About

10721328_278062212388486_378808137_nMy name is Zach Van Houten and I am a secular Humanist with progressive values who enjoys good discussions with open minded people. I was a passionate conservative Christian from childhood until I found intellectual freedom in November of 2014. I take an interest in Humanism,  philosophy, psychology, atheism, politics, biblical studies, and most importantly, the life cycle of sea turtles. Email me at meinperspective@gmail.com if you’d like to offer tips on how I can make myself less boring or start up a convo about the weather.

8 thoughts on “About

  1. Zach, I noticed that you had commented in your last post you were battling depression. Is that you think associated with moving away from your Christian faith? I ask this because as you would be aware I am on a similar journey and have found it incredibly stressful and depressing as everything I had based my life upon seems to have unravelled?

    At times I almost wish I could have remained blissfully ignorant. But I can just can’t look at the Bible as a divine book anymore.

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    1. Yes I am. My depression started almost exactly two years ago, when I was still a Christian. In fact, it was at the same time that I felt I was growing closer to God.

      I do think leaving the faith has caused me to become more cynical, disillusioned, etc. Maybe a little more of a realist.

      The biggest hurdle, which you alluded to, is that when your life is built on your faith, everything does unravel. I believe most of my depression is related to disappointments in life, and confusion about what to do with my life. So I think it adds to that.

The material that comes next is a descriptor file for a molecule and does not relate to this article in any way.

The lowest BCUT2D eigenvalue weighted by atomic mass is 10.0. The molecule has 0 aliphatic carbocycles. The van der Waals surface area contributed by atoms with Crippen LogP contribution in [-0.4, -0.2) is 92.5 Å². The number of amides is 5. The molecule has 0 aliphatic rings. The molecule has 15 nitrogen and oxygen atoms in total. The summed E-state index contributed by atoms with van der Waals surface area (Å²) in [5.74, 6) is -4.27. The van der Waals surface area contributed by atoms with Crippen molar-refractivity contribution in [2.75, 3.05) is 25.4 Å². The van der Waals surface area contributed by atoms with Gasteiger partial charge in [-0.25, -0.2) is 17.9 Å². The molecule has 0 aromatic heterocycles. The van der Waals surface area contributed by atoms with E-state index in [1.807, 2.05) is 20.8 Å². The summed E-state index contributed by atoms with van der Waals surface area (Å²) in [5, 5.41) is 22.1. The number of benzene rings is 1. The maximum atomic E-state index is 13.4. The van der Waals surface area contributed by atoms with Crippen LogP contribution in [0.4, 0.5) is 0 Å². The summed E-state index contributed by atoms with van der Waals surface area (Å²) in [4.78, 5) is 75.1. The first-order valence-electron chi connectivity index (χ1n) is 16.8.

I share your feeling about wishing you could’ve remained blissfully ignorant. I think that sometimes. It would have been easier certainly. I sometimes wonder why I feel the need to be a nonconformist. It would’ve been easier to fake it. But I think it was my mentality, and I assume yours is the same, that seeks the truth at all costs. I can still stand by that now. It’s just funny how people get really uncomfortable when your search for truth doesn’t lead down the narrow road they expect it to.

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      1. Certainly in the end I want to find the truth.

        In December last year I came across someone I had not seen for 6 years. They expressed surprise that at that point I had become an ordained Christian minister. When they had known me previously I was working in the finance industry. They said on balance that they thought Christianity was more a force for God than harm, even though they did not believe themselves. I responded, prophetically as it turned out. I said to them ‘if I did not think it was true, I would be doing something else’. At that point I had no inkling it would all unravel, there were issues, but I had not allowed ‘the dam wall to break’.

        Still, better to find out the truth now than in 20 years time.

        I recently looked at the six video Purple Fox deconversion series on You Tube, which I found helpful. If you are interested, they go under the user name Prplfox. He was a guy who had a pretty tough journey, but ended up in a good place.

        I have appreciated your past posts on this blog, especially the post on hell.

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      2. Yes, me too. Truth matters.

        I really wanted to be a pastor as well, although didn’t take any actual steps to become one before researching all of it and finding it was all resting on a shaky foundation. I agree; better to find out the truth now then way down the road.

        I will check out that YouTube channel. Thanks for the recommendation!

        Thank you Peter. I hope sometime I’ll get back to writing about Christianity again. I’ve had a hard time getting back in the mood to write. The hell topic is my favorite, as it’s so fascinating. I also enjoy studying Persian religion as well, with how it relates to the Bible.

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  2. About two years ago I started to get depressed. I looked at my life, and even tho my life is good, there were a lot of areas that caused my depression. I really started to analyze everything, that included my faith. During that journey, I got incredibly sad. I started to get happy once I admitted that I was no longer a believer. It wasn’t over night, but I feel my joy returning… And it feels good. Hang in there, it will get better. This really is a mind f×ck lol